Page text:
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Civilians Forgotten In Conversation On Casualties In Afghanistan

An Afghan man stands on the roof of a house damaged in an air strike in Nangarhar Province on February 21.

An Afghan man stands on the roof of a house damaged in an air strike in Nangarhar Province on February 21.

Farhad, 22, has been injured and admitted to the hospital after his home was targeted by missile attack in a recent military operation in the Ghazi Abad district of Konar Province in northeast Afghanistan.

About 60 civilians are reported to have been killed and scores injured in the four-day counterinsurgency operations near the Afghanistan-Pakistan border.

NATO, however, has contested this assessment. The military alliance says about 30 militants -- and no civilians -- were killed. The incident has -- once again -- led to serious tensions between the Afghan government and NATO commanders.

Farhad was one of the lucky ones who was able to get to a hospital. "Due to lack of transportation, a grave number of people who were injured are left without any immediate assistance," he told RFE/RL.

From time to time, officials in Kabul accuse NATO troops and the U.S.-led coalition of paying little mind to the lives of civilian Afghans while conducting military operations. For its part, the coalition says Taliban fighters routinely hide in villages and use civilians as shields while conducting attacks against foreign troops.

Despite a near-constant tension -- and many instances of disagreement -- the Afghan government and coalition forces remain publicly in agreement that the only way to success in the country is to win the hearts and minds of locals.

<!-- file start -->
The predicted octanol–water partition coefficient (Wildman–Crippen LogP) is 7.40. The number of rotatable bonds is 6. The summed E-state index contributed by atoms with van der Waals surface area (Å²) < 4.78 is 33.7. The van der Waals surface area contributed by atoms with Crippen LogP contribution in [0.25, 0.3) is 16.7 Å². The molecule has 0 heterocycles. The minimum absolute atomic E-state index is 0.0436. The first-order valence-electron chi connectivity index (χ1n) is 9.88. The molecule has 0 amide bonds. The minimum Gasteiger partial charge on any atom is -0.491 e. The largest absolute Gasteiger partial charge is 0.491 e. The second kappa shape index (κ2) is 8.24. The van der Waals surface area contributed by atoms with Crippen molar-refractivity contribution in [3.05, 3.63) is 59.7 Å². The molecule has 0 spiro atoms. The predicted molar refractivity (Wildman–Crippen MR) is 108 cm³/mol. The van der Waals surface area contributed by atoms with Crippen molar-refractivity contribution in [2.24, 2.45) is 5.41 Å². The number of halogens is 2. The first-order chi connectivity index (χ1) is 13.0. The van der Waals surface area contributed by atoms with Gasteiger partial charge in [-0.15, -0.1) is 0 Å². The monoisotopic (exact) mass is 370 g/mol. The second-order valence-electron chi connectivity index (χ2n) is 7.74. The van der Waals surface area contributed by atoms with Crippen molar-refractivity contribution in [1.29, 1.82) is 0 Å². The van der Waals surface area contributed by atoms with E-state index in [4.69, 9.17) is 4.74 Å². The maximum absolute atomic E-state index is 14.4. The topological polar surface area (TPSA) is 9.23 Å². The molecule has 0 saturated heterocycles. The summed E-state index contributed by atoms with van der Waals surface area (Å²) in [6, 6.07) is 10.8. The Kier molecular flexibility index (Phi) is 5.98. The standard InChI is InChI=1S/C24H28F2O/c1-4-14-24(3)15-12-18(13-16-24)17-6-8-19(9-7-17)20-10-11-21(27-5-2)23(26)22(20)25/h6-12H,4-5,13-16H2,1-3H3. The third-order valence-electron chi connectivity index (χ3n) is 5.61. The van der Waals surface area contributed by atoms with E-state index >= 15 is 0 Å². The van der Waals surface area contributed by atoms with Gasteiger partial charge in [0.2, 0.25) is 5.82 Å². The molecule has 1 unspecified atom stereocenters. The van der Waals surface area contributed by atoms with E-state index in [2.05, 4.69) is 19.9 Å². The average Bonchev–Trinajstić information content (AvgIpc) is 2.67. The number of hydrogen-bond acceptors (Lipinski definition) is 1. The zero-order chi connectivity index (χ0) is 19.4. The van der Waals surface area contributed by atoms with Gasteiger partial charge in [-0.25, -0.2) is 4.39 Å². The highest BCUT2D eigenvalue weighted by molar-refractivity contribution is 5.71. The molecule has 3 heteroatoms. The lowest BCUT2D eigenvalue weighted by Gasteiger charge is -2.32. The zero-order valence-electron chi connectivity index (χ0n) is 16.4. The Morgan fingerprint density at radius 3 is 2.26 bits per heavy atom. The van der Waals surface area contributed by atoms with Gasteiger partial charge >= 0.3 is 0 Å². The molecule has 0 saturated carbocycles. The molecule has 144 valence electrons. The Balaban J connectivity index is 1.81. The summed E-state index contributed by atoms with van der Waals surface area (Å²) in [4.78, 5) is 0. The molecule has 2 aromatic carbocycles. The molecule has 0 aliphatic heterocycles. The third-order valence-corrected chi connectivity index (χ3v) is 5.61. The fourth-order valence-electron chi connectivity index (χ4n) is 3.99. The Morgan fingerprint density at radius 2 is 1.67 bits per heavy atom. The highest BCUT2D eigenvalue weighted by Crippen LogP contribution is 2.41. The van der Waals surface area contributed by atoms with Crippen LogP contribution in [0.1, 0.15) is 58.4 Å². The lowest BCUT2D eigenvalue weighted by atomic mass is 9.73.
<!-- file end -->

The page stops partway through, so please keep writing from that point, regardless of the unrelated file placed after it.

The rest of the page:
Complicating this specific case are NATO claims that the people who appeared in videos and photos from the scene of the bombing had been deliberately bloodied and burned by local elders.

"The Washington Post" reported that "media reports and television footage broadcast after the claims showed severely injured children and others with burns on their faces, hands, and feet"

However, the paper noted that it was "unclear if they were injured in military operations."

Unidentified sources who attended a meeting between Afghan President Hamid Karzai and the leader of coalition forces, General David Petraeus, told "The Washington Post" that "Petraeus had suggested that Afghans might have intentionally burned their own children to exaggerate claims of civilian casualties."

Adding to General Petraeus's comments, Rear Admiral Gregory Smith, director of communications for the U.S.-led coalition, told "The Washington Post" that "the injuries to the children appeared inconsistent with the types of munitions used and that the burns to their hands and feet may have been the result of discipline sometimes handed out to Afghan children."

According to him, "boiling hands and feet is customary among some Afghan fathers as a way of dealing with children who misbehave." The Afghan government described these comments as being "outrageous, insulting, and racist" and asked for clarification.

As both sides try to prove their respect for civilians who suffer, the government and coalition forces are actually turning a blind eye to those same civilians.

In this case, it becomes almost impossible not to question how the fight to win hearts and minds in Afghanistan is really going.

-- Freshta Jalazai

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